An activity making various patterns with 2 x 1 rectangular tiles.

Take 5 cubes of one colour and 2 of another colour. How many different ways can you join them if the 5 must touch the table and the 2 must not touch the table?

Take a rectangle of paper and fold it in half, and half again, to make four smaller rectangles. How many different ways can you fold it up?

What is the best way to shunt these carriages so that each train can continue its journey?

These practical challenges are all about making a 'tray' and covering it with paper.

Can you work out how many cubes were used to make this open box? What size of open box could you make if you had 112 cubes?

Design an arrangement of display boards in the school hall which fits the requirements of different people.

Can you shunt the trucks so that the Cattle truck and the Sheep truck change places and the Engine is back on the main line?

10 space travellers are waiting to board their spaceships. There are two rows of seats in the waiting room. Using the rules, where are they all sitting? Can you find all the possible ways?

You cannot choose a selection of ice cream flavours that includes totally what someone has already chosen. Have a go and find all the different ways in which seven children can have ice cream.

The challenge here is to find as many routes as you can for a fence to go so that this town is divided up into two halves, each with 8 blocks.

This task, written for the National Young Mathematicians' Award 2016, involves open-topped boxes made with interlocking cubes. Explore the number of units of paint that are needed to cover the boxes. . . .

Using different numbers of sticks, how many different triangles are you able to make? Can you make any rules about the numbers of sticks that make the most triangles?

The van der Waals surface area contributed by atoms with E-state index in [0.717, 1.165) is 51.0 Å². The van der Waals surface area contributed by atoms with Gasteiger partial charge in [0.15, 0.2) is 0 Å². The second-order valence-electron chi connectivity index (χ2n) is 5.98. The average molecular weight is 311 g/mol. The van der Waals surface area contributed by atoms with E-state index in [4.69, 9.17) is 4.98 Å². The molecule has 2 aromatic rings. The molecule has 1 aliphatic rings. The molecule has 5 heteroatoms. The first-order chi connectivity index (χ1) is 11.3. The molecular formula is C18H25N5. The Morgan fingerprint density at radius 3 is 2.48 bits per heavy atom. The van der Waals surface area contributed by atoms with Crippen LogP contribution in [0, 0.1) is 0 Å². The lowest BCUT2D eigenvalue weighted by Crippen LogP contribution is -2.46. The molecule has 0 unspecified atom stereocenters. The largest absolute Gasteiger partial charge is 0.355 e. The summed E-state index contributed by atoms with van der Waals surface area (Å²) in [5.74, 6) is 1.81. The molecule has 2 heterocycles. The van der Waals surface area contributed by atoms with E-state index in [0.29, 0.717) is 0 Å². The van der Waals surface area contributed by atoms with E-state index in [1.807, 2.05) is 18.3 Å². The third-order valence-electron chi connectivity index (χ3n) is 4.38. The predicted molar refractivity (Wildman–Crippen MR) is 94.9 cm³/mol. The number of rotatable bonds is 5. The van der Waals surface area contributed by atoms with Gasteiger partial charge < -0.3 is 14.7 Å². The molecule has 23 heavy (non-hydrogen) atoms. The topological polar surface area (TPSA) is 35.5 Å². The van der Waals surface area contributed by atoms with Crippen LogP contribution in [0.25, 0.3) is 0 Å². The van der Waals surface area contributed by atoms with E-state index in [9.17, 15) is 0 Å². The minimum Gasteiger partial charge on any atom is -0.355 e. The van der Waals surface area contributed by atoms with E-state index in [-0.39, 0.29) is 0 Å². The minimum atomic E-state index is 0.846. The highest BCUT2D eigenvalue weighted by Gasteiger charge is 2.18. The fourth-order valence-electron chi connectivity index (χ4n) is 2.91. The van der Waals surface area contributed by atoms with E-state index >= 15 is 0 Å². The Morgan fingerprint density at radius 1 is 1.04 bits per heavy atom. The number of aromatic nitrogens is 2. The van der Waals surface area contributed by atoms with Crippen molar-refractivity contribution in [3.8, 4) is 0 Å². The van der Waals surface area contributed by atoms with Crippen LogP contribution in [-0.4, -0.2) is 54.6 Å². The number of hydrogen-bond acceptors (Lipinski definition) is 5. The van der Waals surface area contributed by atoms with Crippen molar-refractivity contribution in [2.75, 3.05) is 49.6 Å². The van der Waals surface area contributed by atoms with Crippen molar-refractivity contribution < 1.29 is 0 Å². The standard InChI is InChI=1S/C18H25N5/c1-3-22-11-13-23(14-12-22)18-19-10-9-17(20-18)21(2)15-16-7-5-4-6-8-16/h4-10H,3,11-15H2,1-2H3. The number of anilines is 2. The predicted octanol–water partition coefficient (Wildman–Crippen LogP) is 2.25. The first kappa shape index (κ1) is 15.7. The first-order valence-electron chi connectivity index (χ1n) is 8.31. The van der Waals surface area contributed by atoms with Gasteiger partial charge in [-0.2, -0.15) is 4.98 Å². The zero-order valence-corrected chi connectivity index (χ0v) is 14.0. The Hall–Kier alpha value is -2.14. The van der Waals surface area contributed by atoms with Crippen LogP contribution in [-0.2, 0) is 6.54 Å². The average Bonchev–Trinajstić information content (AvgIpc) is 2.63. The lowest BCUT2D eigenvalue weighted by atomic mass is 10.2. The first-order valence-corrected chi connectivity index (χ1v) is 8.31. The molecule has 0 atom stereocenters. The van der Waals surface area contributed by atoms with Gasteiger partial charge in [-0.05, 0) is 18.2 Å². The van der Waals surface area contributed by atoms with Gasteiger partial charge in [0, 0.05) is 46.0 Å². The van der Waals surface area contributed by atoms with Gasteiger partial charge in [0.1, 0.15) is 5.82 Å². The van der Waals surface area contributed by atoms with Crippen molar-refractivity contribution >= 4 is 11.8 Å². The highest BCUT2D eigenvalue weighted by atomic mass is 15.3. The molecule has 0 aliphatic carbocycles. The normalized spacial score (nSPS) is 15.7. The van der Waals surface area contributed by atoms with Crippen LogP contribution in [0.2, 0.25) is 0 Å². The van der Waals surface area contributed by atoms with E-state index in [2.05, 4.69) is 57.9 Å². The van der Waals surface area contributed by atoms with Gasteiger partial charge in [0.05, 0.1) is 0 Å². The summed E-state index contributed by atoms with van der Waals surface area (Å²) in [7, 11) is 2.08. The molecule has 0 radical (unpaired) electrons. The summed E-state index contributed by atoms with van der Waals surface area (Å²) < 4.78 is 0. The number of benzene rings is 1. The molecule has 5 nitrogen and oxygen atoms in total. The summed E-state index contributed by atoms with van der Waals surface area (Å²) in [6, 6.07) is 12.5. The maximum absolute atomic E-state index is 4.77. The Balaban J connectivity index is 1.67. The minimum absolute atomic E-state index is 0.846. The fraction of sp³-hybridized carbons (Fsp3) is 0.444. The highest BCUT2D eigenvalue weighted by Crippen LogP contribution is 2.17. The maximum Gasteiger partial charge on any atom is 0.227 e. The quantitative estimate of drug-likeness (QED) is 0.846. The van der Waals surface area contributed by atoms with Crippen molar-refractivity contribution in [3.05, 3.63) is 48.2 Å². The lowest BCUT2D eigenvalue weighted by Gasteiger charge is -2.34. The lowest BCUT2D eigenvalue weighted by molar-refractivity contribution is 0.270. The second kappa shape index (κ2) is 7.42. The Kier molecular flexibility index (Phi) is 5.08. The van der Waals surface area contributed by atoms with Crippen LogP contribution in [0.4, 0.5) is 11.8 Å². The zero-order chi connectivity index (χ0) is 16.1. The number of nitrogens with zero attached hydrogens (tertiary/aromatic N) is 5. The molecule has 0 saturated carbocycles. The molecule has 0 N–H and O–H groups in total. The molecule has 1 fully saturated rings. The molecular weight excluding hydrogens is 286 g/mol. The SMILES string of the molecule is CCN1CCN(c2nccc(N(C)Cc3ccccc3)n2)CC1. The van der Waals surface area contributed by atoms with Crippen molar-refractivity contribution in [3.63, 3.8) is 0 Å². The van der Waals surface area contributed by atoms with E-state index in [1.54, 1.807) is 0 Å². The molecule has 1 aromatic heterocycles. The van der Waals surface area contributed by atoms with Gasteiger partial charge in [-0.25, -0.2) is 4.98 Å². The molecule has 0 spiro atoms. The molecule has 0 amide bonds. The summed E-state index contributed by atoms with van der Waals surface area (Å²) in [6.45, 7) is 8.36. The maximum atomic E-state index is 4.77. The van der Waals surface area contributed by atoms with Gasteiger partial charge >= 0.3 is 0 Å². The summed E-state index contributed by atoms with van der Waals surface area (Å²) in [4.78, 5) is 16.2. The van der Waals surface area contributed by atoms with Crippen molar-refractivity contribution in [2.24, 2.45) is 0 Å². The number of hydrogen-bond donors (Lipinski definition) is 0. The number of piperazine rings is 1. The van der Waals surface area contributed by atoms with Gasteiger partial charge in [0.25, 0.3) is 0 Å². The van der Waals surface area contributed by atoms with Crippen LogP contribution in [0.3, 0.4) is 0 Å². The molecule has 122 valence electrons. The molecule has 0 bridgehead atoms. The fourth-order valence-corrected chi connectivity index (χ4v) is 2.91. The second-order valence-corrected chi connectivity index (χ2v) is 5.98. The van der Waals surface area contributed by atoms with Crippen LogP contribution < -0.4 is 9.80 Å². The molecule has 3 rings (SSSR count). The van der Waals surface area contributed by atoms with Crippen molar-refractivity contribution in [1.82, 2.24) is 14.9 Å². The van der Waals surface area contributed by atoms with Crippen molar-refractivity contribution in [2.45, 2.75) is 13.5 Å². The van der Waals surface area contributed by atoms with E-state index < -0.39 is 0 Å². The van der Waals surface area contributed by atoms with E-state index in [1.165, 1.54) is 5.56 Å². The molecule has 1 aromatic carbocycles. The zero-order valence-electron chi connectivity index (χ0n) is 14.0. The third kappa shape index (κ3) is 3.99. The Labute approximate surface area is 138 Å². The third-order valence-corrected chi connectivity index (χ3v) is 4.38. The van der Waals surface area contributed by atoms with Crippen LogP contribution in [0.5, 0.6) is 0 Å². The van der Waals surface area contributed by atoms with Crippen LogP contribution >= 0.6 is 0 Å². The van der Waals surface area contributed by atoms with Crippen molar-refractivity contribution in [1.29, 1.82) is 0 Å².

How many models can you find which obey these rules?

Building up a simple Celtic knot. Try the interactivity or download the cards or have a go on squared paper.

These rectangles have been torn. How many squares did each one have inside it before it was ripped?

In how many ways can you fit two of these yellow triangles together? Can you predict the number of ways two blue triangles can be fitted together?

How can you arrange the 5 cubes so that you need the smallest number of Brush Loads of paint to cover them? Try with other numbers of cubes as well.

Swap the stars with the moons, using only knights' moves (as on a chess board). What is the smallest number of moves possible?

How many different ways can you find of fitting five hexagons together? How will you know you have found all the ways?

How many shapes can you build from three red and two green cubes? Can you use what you've found out to predict the number for four red and two green?

Ana and Ross looked in a trunk in the attic. They found old cloaks and gowns, hats and masks. How many possible costumes could they make?

If you have three circular objects, you could arrange them so that they are separate, touching, overlapping or inside each other. Can you investigate all the different possibilities?

Hover your mouse over the counters to see which ones will be removed. Click to remover them. The winner is the last one to remove a counter. How you can make sure you win?

If we had 16 light bars which digital numbers could we make? How will you know you've found them all?